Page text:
Rupee falls sharply by 100 paise to 64.20 against dollar

New Delhi: The Indian rupee opened sharply lower on Monday and traded with over 1 per cent losses. As of 12:48 pm, the rupee was trading at 64.13 against the dollar.Forex dealers said the capital
rupee falls sharply by 100 paise to 64.20 against...
India TV Business Desk August 26, 2013 12:58 IST
New Delhi: The Indian rupee opened sharply lower on Monday and traded with over 1 per cent losses. As of 12:48 pm, the rupee was trading at 64.13 against the dollar.

Forex dealers said the capital control measures taken by RBI have heightened the fears of uncertainty in the forex market. The rupee also fell on good demand for the US currency from banks and importers due to rise in crude oil prices.

The market hopes that additional measures from the central bank should stabilise the currency.

During the day, the rupee touched an intra-day low of 63.8050 and an intra-day high of 64.3800. Dealers said the rupee will remain vulnerable to any talk of U.S. tapering, while a worsening fiscal deficit could also weigh on it.

In the global market, the US dollar swung between small gains and losses against major currencies after Federal Reserve officials wrapped up a yearly gathering, appearing ready to start slowing monetary stimulus next month.

Finance Minister P Chidambaram met foreign investors on Saturday to seek suggestions on attracting dollar inflows, according to media reports.

The reports quoted Secretary for Department of Financial Services Rajeev Takru as saying the government could announce some measures in 8-10 days.

India urgently needs to attract capital as foreign institutional investors (FIIs) have sold about $4.2 billion in bonds this year. Adding to concerns, overseas funds are also shedding some of their stock positions, having sold about $750 million in equities over the previous six sessions.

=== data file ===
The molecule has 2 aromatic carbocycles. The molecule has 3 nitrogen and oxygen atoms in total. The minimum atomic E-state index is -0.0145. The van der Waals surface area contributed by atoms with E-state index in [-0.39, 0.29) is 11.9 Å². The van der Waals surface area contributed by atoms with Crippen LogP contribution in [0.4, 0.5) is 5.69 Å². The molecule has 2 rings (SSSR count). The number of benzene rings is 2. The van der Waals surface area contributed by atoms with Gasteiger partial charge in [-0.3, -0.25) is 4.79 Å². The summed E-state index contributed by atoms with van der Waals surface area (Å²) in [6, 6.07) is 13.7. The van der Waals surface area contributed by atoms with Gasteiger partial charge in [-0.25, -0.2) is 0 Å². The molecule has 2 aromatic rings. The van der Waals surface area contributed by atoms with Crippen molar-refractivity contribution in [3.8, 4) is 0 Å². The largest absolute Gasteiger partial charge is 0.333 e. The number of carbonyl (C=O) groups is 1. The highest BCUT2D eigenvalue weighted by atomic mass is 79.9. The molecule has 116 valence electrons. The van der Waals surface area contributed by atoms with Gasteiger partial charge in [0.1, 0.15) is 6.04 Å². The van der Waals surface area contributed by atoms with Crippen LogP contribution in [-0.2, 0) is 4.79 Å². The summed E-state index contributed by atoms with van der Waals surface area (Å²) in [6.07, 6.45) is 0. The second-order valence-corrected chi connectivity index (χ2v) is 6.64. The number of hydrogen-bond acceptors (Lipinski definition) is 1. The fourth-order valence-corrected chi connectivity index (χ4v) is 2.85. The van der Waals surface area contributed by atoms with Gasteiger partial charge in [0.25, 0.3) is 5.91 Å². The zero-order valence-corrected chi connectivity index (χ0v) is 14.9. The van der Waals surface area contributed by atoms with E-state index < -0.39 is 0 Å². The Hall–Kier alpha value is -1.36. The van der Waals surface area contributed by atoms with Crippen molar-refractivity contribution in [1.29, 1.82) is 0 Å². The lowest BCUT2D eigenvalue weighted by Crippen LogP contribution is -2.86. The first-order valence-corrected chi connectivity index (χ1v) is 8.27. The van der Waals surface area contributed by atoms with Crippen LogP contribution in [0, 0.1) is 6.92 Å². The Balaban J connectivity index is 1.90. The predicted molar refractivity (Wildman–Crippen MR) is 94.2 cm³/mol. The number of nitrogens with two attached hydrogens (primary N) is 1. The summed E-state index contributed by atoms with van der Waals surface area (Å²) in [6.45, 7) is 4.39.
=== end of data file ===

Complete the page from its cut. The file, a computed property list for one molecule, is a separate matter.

Still, traders remained sceptical about whether India can attract foreign capital to help narrow a record high current account deficit despite the surge in debt yields, as growth is stuck at a decade low while an expected wind down in U.S. monetary stimulus is expected to hit emerging markets.

"FII debt investors in India will come back only if there is currency stability but not because of a little higher interest rate," said Samir Lodha, managing director at QuartArt Market Solutions.

Monday's fall tracked the one-month offshore non-deliverable forward rate, which was being quoted at 64.92 per dollar, compared to the onshore one-month forward rate of 64.75.

Traders also said importer demand for dollars was pressuring the rupee although they expected that to wane through the session, allowing some recovery in the domestic currency.

"Oil companies and importers who missed the late down move in the dollar on Friday are buying dollars today. However, we should see selling from current levels," said Vikas Babu Chittiprolu, a senior foreign exchange dealer with state-run Andhra Bank.

The outlook for the rupee will likely depend on global developments in the near-term, especially by movements in emerging markets, traders added.

(With Agency inputs)
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